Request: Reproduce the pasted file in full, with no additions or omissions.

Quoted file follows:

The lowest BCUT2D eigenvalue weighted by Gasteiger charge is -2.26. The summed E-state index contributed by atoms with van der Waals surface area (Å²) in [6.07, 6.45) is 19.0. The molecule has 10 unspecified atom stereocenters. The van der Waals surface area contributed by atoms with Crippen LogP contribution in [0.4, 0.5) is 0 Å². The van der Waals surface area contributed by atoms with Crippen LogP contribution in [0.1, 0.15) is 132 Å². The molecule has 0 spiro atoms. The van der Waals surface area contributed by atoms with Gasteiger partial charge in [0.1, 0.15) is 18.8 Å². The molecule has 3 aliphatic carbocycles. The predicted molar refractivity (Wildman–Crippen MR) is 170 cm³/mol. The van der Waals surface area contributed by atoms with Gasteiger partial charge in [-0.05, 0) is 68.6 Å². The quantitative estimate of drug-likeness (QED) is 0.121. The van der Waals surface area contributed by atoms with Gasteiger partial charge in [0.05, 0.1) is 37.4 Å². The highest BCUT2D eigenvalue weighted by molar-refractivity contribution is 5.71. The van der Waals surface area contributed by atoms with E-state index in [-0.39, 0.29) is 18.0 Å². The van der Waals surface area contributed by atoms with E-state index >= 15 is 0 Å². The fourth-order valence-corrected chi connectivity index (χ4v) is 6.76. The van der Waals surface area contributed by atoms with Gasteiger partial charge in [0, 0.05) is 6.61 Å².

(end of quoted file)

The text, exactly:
The lowest BCUT2D eigenvalue weighted by Gasteiger charge is -2.26. The summed E-state index contributed by atoms with van der Waals surface area (Å²) in [6.07, 6.45) is 19.0. The molecule has 10 unspecified atom stereocenters. The van der Waals surface area contributed by atoms with Crippen LogP contribution in [0.4, 0.5) is 0 Å². The van der Waals surface area contributed by atoms with Crippen LogP contribution in [0.1, 0.15) is 132 Å². The molecule has 0 spiro atoms. The van der Waals surface area contributed by atoms with Gasteiger partial charge in [0.1, 0.15) is 18.8 Å². The molecule has 3 aliphatic carbocycles. The predicted molar refractivity (Wildman–Crippen MR) is 170 cm³/mol. The van der Waals surface area contributed by atoms with Gasteiger partial charge in [-0.05, 0) is 68.6 Å². The quantitative estimate of drug-likeness (QED) is 0.121. The van der Waals surface area contributed by atoms with Gasteiger partial charge in [0.05, 0.1) is 37.4 Å². The highest BCUT2D eigenvalue weighted by molar-refractivity contribution is 5.71. The van der Waals surface area contributed by atoms with E-state index in [-0.39, 0.29) is 18.0 Å². The van der Waals surface area contributed by atoms with E-state index >= 15 is 0 Å². The fourth-order valence-corrected chi connectivity index (χ4v) is 6.76. The van der Waals surface area contributed by atoms with Gasteiger partial charge in [0, 0.05) is 6.61 Å².